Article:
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Avoiding and Reporting Fall From Height Accidents at Work

By Head of Employers' Liability

For anyone working at height, laws are in place which all employers and workplaces must follow to minimise any risk to employees.

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Inflite Engineering Limited, an aircraft engineering company, was recently fined following a Health and Safety Executive (HSE) investigation after two workers fell from height while carrying out checks at the tail of an aeroplane.

The men fell between 10 to 15 feet. One employee, a 62-year-old man, suffered three fractures to his pelvis, a broken back, three broken ribs, a fractured elbow and a punctured right lung. The second man, 60, suffered a broken wrist and a chipped a bone on his spine.

In a case such as this, a worker may incur a loss of earnings, meaning they are unable to cover their usual costs of living, and may also face expensive medical costs as a result of the accident, for which an accident at work claim would provide financial support.

The HSE’s investigation found that no suitable risk assessment was in place and there was a lack of effective monitoring.

In order to prevent such incidents, under the Health and Safety at Work etc. Act 1974, it is the responsibility of an employer to ensure that all employees are kept safe at work. Where your employer fails in this duty of care, you are entitled to bring a legal claim following an accident at work. Five ways employers have a duty of care towards you are:

  1. Providing safe equipment or machinery
  2. Ensuring safe manual handling procedures
  3. Providing a safe working environment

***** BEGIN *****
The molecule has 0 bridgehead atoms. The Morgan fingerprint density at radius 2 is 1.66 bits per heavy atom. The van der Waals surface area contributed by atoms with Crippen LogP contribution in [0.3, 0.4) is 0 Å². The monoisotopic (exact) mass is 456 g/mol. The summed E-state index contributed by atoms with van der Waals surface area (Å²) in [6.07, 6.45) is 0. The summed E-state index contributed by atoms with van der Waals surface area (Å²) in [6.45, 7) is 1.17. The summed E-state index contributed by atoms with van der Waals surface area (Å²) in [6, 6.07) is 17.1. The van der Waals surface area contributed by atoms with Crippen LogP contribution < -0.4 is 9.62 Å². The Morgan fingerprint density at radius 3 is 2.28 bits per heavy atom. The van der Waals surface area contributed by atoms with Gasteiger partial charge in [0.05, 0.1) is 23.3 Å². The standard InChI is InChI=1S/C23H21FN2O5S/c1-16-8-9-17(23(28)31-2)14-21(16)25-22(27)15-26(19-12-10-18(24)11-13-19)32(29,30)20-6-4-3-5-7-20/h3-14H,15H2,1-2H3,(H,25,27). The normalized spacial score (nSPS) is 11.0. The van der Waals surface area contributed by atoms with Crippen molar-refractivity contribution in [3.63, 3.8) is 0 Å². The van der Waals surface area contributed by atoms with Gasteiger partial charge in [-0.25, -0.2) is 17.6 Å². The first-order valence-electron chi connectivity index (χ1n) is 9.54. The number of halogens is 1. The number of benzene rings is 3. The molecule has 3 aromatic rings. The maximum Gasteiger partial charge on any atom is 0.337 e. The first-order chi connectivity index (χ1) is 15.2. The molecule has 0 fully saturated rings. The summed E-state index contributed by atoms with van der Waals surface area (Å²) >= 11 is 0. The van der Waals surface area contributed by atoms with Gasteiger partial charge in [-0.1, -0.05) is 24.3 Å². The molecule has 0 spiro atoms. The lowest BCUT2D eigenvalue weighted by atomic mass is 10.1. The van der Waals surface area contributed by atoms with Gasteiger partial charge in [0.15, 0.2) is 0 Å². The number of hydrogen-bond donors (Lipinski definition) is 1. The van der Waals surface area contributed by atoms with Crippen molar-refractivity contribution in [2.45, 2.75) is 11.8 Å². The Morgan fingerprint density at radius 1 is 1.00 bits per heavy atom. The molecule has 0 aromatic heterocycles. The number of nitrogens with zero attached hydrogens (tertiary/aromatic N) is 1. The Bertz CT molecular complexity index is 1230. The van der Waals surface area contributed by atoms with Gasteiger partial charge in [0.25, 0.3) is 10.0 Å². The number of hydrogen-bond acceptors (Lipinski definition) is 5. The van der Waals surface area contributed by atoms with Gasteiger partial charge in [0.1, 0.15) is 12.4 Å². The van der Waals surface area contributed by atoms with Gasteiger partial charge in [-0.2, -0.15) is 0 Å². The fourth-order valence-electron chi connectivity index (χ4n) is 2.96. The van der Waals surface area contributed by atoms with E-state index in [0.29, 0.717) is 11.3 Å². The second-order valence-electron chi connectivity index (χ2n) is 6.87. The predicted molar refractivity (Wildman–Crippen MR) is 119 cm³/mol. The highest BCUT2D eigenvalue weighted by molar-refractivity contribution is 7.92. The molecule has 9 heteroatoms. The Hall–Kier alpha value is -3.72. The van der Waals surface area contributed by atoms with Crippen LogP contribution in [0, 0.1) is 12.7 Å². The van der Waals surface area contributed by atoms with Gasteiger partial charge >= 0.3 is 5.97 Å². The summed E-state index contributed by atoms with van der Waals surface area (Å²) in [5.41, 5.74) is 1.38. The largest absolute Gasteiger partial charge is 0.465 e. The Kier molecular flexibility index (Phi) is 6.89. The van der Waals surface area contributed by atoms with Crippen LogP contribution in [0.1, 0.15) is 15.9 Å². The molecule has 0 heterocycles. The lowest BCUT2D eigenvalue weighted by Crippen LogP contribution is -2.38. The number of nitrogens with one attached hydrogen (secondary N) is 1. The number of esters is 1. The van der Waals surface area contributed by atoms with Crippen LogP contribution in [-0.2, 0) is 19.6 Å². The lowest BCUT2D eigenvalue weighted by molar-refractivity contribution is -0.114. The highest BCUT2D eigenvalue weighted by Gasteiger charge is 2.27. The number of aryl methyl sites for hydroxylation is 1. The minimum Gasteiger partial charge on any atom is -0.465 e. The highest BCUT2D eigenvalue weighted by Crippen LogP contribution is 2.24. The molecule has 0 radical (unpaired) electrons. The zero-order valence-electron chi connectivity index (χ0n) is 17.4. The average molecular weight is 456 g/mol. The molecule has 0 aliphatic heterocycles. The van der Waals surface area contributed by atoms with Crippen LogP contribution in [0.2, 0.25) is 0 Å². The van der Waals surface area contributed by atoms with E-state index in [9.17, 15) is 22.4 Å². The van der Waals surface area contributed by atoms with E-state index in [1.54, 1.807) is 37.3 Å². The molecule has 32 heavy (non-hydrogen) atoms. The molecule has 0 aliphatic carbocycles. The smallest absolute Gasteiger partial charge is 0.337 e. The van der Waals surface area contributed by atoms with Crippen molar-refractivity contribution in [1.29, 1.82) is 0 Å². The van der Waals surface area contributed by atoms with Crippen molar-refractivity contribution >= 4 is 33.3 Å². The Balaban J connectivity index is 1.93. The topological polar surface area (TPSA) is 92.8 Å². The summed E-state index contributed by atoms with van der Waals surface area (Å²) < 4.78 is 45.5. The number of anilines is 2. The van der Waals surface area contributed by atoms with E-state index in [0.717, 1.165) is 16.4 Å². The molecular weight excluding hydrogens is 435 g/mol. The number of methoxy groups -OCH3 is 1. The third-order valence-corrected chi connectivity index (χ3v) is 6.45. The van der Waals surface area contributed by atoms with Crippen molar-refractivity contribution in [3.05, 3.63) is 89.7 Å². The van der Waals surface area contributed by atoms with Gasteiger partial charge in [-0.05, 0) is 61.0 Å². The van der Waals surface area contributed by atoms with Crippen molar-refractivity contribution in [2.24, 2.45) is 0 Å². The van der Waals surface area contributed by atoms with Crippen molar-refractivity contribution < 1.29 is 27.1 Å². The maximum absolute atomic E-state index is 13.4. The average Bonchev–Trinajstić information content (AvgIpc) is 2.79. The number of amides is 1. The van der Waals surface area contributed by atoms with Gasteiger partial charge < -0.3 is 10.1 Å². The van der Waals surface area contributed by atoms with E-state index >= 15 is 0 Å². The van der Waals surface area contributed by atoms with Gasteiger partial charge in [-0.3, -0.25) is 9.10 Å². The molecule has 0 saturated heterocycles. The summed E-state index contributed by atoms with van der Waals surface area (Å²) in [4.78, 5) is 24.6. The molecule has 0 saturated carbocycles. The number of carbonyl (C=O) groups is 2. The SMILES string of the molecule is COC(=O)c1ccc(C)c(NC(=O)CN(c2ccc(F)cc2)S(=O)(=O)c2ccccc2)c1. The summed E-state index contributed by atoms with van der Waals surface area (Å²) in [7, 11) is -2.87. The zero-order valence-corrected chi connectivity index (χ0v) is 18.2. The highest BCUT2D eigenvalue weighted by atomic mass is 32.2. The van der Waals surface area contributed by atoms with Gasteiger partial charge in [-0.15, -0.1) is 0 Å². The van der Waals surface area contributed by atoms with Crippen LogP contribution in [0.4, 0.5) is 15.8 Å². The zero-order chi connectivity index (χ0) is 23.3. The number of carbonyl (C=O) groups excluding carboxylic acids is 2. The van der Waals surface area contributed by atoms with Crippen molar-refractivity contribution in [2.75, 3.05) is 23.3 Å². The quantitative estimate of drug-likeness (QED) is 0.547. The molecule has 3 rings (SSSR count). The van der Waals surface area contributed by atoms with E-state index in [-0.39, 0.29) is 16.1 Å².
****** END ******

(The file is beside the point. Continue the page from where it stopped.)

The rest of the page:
4. Following health and safety regulations as opposed to ‘one off’ requests
  5. Holding employer’s liability insurance.

 

 

 

Pursuing a claim for compensation following a fall from height accident at work could be absolutely crucial for your financial and physical well-being – especially is you face a long road to recovery during which you are unable to earn an income. I am currently appointed by a client who was working as an aircraft engineer. He attempted to disembark the aircraft he was working on using the provided set of steps and lighting conditions were very poor. As he descended the steps it became apparent that the handrails had not been engaged and the steps themselves had been painted non-slip matte black. He unfortunately lost his footing and fell several feet onto concrete, sustaining a nasty pelvic fracture, multiple rib fractures and an 80 per cent chance of requiring a hip replacement during the remainder of his working life.

In a case such as this, a worker may incur a loss of earnings, meaning they are unable to cover their usual costs of living, and may also face expensive medical costs as a result of the accident, for which an accident at work claim would provide financial support.

RIDDOR stands for the Reporting of Injuries, Diseases and Dangerous Occurrences Regulations which govern who must report accidents at work, and how they must be reported. For non-fatal injuries, a RIDDOR report must be completed if the injury is a reportable injury and has arisen from a work-related accident.

The HSE website includes a full list of reportable incidents, which include:

  • Injuries requiring employees to be absent – or unable to perform their normal work duties – for seven consecutive days
  • All injuries to members of the public, or people who are not on duty, that require hospital treatment and have arisen from an accident on work premises
  • Any injury which requires a hospital stay of more than 24 hours

 

For more information, please see: Accidents at Work – What is RIDDOR?

 

Damian Bradley is national head of employers’ liability at Slater and Gordon Lawyers, based in Manchester.

The expert employers’ liability solicitors at Slater and Gordon offer a free consultation for anyone injured at work. Most cases are handled on a no win, no fee basis, meaning there is no financial risk to you.

For more information, please see our legal case studies.

Call Slater and Gordon on freephone 0800 916 9046 or contact us online and we will call you.

Accident at Work, employer liability

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